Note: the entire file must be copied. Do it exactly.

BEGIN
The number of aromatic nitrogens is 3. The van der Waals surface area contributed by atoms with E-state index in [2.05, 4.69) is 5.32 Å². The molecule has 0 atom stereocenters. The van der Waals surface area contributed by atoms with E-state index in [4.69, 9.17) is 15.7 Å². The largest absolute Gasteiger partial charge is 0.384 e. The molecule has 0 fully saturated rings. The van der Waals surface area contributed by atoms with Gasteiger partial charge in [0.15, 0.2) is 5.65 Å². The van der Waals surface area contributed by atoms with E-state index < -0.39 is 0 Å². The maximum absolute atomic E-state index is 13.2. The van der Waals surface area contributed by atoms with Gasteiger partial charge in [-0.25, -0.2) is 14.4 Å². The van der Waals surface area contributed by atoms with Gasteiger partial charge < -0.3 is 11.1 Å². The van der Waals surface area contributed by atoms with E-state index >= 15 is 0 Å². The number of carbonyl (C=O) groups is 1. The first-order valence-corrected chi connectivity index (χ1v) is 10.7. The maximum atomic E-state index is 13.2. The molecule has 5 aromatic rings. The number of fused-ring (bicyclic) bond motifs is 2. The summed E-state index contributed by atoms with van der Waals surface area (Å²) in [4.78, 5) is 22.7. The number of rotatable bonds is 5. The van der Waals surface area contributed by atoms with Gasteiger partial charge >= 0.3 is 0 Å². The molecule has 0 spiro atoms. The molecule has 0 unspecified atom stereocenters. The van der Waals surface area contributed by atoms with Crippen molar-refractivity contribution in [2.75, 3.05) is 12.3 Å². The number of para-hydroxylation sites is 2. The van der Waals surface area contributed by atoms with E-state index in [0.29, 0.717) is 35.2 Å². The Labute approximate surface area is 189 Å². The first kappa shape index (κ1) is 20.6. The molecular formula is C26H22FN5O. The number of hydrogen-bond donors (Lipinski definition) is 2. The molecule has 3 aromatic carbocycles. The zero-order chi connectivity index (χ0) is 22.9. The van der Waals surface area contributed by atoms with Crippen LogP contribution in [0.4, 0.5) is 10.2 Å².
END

The number of aromatic nitrogens is 3. The van der Waals surface area contributed by atoms with E-state index in [2.05, 4.69) is 5.32 Å². The molecule has 0 atom stereocenters. The van der Waals surface area contributed by atoms with E-state index in [4.69, 9.17) is 15.7 Å². The largest absolute Gasteiger partial charge is 0.384 e. The molecule has 0 fully saturated rings. The van der Waals surface area contributed by atoms with Gasteiger partial charge in [0.15, 0.2) is 5.65 Å². The van der Waals surface area contributed by atoms with E-state index < -0.39 is 0 Å². The maximum absolute atomic E-state index is 13.2. The van der Waals surface area contributed by atoms with Gasteiger partial charge in [-0.25, -0.2) is 14.4 Å². The van der Waals surface area contributed by atoms with Gasteiger partial charge < -0.3 is 11.1 Å². The van der Waals surface area contributed by atoms with E-state index >= 15 is 0 Å². The number of carbonyl (C=O) groups is 1. The first-order valence-corrected chi connectivity index (χ1v) is 10.7. The maximum atomic E-state index is 13.2. The molecule has 5 aromatic rings. The number of fused-ring (bicyclic) bond motifs is 2. The summed E-state index contributed by atoms with van der Waals surface area (Å²) in [4.78, 5) is 22.7. The number of rotatable bonds is 5. The van der Waals surface area contributed by atoms with Gasteiger partial charge >= 0.3 is 0 Å². The molecule has 0 spiro atoms. The molecule has 0 unspecified atom stereocenters. The van der Waals surface area contributed by atoms with Crippen molar-refractivity contribution in [2.75, 3.05) is 12.3 Å². The number of para-hydroxylation sites is 2. The van der Waals surface area contributed by atoms with E-state index in [0.29, 0.717) is 35.2 Å². The Labute approximate surface area is 189 Å². The first kappa shape index (κ1) is 20.6. The molecular formula is C26H22FN5O. The number of hydrogen-bond donors (Lipinski definition) is 2. The molecule has 3 aromatic carbocycles. The zero-order chi connectivity index (χ0) is 22.9. The van der Waals surface area contributed by atoms with Crippen LogP contribution in [0.4, 0.5) is 10.2 Å².